career development planning

Make your mark. Develop a career statement.

Following my last blog post about how a personal professional development plan can assist LIS newbies with discussing career aspirations, I got to thinking about another valuable activity (completed as part of my Masters ePortfolio) that has assisted me with gaining a sense of direction. So while I’m on the subject on career and professional development planning, I’ll share with you the “career statement”.

I share this experience as a LIS newbie professional, a testament of how important and valuable developing a career statement can be for future reflection and planning. I’m by no means an expert on the subject. I recommend this exercise to students and newbie info pros just starting out, as well as any more established professionals seeking clarity or to explore alternatives.

Over four years ago now, I was faced with this task of developing a career statement in the study guide for the Professional Practice unit of my Masters course. I’ll admit the task appeared daunting, and like the personal professional development plan, I tried to seek out all the resources I could to gain a clear idea of what this statement might look like and say. Turns out there is no magic formula to develop a career statement. Completing the task itself is the only way. Probably my most used resource was “The Personal Development Handbook” which allowed me to explore my values and strengths, among other things. And even still, this book didn’t see me arrive at my career statement ‘tah dah!’

Whether you start with the personal professional development, goal setting or the career statement, I don’t think it really matters. I started with defining what I really valued and the sort of things I’m seeking in a career, and goal setting. I brainstormed possible sectors I could find myself working, my professional interests and what I feel I’m good at. I went back to the roots of why I’m in this profession in the first place and the joys I had from an early age from learning, reading, seeking new and interesting information and facts and curiosity. From here, the career statement evolved. My career statement has two distinct parts:

  • what will I do, provide, give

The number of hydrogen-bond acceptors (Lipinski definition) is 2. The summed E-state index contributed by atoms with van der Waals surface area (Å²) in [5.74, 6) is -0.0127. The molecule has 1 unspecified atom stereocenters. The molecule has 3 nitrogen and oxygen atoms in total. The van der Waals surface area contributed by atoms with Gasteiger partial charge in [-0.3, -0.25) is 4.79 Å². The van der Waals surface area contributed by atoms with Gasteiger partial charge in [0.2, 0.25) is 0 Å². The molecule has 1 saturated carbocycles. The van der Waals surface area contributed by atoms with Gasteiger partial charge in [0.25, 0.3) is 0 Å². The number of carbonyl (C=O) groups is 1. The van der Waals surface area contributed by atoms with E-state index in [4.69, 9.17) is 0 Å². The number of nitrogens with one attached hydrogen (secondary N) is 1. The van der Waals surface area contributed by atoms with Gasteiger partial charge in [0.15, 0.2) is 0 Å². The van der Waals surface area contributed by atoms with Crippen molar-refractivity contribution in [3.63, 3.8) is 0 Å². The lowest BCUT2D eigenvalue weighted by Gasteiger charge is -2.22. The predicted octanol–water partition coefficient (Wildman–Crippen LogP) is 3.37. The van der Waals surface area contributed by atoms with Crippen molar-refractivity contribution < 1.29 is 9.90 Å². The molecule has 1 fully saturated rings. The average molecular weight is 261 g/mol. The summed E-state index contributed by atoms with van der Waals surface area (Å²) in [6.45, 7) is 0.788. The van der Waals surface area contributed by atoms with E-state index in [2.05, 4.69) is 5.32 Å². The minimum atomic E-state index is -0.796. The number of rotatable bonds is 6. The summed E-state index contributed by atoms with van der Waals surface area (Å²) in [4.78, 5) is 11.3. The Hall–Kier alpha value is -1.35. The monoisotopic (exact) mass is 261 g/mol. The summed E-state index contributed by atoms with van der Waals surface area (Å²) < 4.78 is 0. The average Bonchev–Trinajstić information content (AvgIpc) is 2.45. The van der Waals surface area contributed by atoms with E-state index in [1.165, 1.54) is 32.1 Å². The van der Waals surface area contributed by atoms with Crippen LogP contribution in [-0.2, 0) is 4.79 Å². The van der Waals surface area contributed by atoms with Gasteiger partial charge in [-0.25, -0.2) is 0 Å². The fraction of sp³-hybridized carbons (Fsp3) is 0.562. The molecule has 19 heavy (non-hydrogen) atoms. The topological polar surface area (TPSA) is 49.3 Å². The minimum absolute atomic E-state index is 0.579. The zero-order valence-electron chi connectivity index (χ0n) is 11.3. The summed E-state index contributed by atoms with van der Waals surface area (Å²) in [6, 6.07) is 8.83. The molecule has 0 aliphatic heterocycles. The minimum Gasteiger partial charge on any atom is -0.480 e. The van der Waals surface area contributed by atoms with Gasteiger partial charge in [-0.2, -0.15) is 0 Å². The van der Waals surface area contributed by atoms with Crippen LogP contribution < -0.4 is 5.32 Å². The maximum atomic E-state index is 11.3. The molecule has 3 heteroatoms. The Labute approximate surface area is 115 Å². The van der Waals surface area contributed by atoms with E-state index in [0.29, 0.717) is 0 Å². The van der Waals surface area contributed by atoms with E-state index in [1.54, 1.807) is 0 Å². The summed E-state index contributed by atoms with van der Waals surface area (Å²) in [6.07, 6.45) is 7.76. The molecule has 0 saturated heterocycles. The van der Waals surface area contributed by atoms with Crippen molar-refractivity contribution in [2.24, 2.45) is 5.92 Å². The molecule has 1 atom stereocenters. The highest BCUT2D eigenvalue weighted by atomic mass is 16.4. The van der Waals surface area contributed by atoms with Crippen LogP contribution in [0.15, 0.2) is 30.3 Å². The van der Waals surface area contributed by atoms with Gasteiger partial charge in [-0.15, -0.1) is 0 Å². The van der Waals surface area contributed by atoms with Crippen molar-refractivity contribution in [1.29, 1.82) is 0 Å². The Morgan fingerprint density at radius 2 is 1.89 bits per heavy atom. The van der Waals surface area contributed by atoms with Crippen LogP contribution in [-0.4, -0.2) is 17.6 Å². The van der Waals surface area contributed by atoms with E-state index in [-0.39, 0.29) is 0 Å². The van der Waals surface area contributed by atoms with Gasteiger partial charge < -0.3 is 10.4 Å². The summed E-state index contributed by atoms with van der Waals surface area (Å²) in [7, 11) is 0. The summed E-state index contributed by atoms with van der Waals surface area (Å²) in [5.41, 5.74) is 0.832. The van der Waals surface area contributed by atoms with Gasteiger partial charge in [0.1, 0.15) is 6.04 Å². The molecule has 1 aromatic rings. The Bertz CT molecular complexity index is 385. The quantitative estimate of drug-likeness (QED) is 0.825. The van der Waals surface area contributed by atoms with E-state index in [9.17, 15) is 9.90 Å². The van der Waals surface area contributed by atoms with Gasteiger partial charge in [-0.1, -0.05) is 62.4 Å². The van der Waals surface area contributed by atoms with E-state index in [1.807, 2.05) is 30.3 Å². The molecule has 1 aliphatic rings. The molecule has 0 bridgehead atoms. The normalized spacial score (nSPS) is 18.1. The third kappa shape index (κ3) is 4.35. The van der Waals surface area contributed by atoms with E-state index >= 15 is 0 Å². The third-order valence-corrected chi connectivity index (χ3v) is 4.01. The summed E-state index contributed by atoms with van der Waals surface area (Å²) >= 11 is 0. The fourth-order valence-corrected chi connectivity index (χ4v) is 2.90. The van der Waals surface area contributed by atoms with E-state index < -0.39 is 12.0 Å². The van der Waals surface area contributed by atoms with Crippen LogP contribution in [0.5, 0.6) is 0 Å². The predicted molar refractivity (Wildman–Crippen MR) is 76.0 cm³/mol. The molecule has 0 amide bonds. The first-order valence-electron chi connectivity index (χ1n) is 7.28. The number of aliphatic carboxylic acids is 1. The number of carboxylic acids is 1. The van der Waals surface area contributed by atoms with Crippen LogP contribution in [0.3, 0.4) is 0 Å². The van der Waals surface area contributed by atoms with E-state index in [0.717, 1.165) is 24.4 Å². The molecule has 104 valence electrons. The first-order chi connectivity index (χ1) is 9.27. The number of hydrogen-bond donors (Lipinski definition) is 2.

• to what end, what outcome/s, what difference do I aim to make in the world, the profession, the community, whatever.

There is no set format for how a career statement should look. I thought of a career statement as essentially like a mission statement for a company. You could do a video of yourself, a presentation, a painting, a collage, a poem or even in the humble written form. I’ve temporarily decided on the written format, but perhaps one day I’ll explore my creative side with it.

Here are some questions I asked myself to get you started.

  1. What interests or draws you into the LIS profession?
  2. What gives you joy?
  3. What is your mission? What contribution do you seek to make?
  4. What would you like to see as fruits of your labour?

There are a number of reasons why you should have a career statement. Here are a few I’ve thought about:

  • looking at job advertisements and position descriptions while job hunting it can be easy to be swept up. A career statement can help you to be strategic with your search and avoid the risk of potentially heading in the wrong direction. This is not to say that an unexpected turn in direction can lead you up the career garden path. But a career statement can be a good reminder about what you seek in different positions.
  • as a newbie there is so much to learn, you might ask ‘how am I supposed to know my career direction?!’ But what you could do with your career statement is turn it into a skills shopping list. What skills and experience will you need to fulfil your mission?
  • a career statement is a call on you to commit to making the difference you wish to make. Use it however you wish or feel comfortable to make it happen.
  • finally, and this is one of the purposes for my career statement, is that it can be a useful reflection tool. I’d like to look back on my career statement in about three, five, ten years time.

Ultimately, I believe a career statement is a personal process. There are no right or wrong ways to do it or answers. It took me a long time to figure that out! A career statement is not set in stone, but I think it captures your thinking at a given time and gives you something to refer to when in need of guidance. It certainly does that for me.

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